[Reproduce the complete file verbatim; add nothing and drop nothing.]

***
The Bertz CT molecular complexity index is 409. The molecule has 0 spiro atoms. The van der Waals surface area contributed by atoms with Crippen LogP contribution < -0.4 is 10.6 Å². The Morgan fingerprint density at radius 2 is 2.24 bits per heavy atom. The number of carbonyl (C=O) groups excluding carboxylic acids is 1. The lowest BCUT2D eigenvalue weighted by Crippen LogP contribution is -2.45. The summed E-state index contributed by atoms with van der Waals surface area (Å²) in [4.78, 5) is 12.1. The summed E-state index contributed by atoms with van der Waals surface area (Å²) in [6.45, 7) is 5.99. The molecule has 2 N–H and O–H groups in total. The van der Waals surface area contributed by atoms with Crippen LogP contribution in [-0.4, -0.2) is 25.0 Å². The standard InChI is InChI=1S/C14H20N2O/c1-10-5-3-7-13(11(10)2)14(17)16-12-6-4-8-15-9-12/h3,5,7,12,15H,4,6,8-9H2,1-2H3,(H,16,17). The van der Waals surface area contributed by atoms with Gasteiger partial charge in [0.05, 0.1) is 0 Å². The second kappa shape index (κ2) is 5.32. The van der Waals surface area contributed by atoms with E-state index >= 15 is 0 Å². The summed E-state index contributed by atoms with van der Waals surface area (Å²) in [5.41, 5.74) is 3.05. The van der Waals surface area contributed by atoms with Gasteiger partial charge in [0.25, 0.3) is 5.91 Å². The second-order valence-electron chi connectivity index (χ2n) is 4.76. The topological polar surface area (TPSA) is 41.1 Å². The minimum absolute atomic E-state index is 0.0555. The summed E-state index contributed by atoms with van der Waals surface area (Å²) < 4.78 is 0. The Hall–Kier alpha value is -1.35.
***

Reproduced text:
The Bertz CT molecular complexity index is 409. The molecule has 0 spiro atoms. The van der Waals surface area contributed by atoms with Crippen LogP contribution < -0.4 is 10.6 Å². The Morgan fingerprint density at radius 2 is 2.24 bits per heavy atom. The number of carbonyl (C=O) groups excluding carboxylic acids is 1. The lowest BCUT2D eigenvalue weighted by Crippen LogP contribution is -2.45. The summed E-state index contributed by atoms with van der Waals surface area (Å²) in [4.78, 5) is 12.1. The summed E-state index contributed by atoms with van der Waals surface area (Å²) in [6.45, 7) is 5.99. The molecule has 2 N–H and O–H groups in total. The van der Waals surface area contributed by atoms with Crippen LogP contribution in [-0.4, -0.2) is 25.0 Å². The standard InChI is InChI=1S/C14H20N2O/c1-10-5-3-7-13(11(10)2)14(17)16-12-6-4-8-15-9-12/h3,5,7,12,15H,4,6,8-9H2,1-2H3,(H,16,17). The van der Waals surface area contributed by atoms with Gasteiger partial charge in [0.05, 0.1) is 0 Å². The second kappa shape index (κ2) is 5.32. The van der Waals surface area contributed by atoms with E-state index >= 15 is 0 Å². The summed E-state index contributed by atoms with van der Waals surface area (Å²) in [5.41, 5.74) is 3.05. The van der Waals surface area contributed by atoms with Gasteiger partial charge in [0.25, 0.3) is 5.91 Å². The second-order valence-electron chi connectivity index (χ2n) is 4.76. The topological polar surface area (TPSA) is 41.1 Å². The minimum absolute atomic E-state index is 0.0555. The summed E-state index contributed by atoms with van der Waals surface area (Å²) < 4.78 is 0. The Hall–Kier alpha value is -1.35.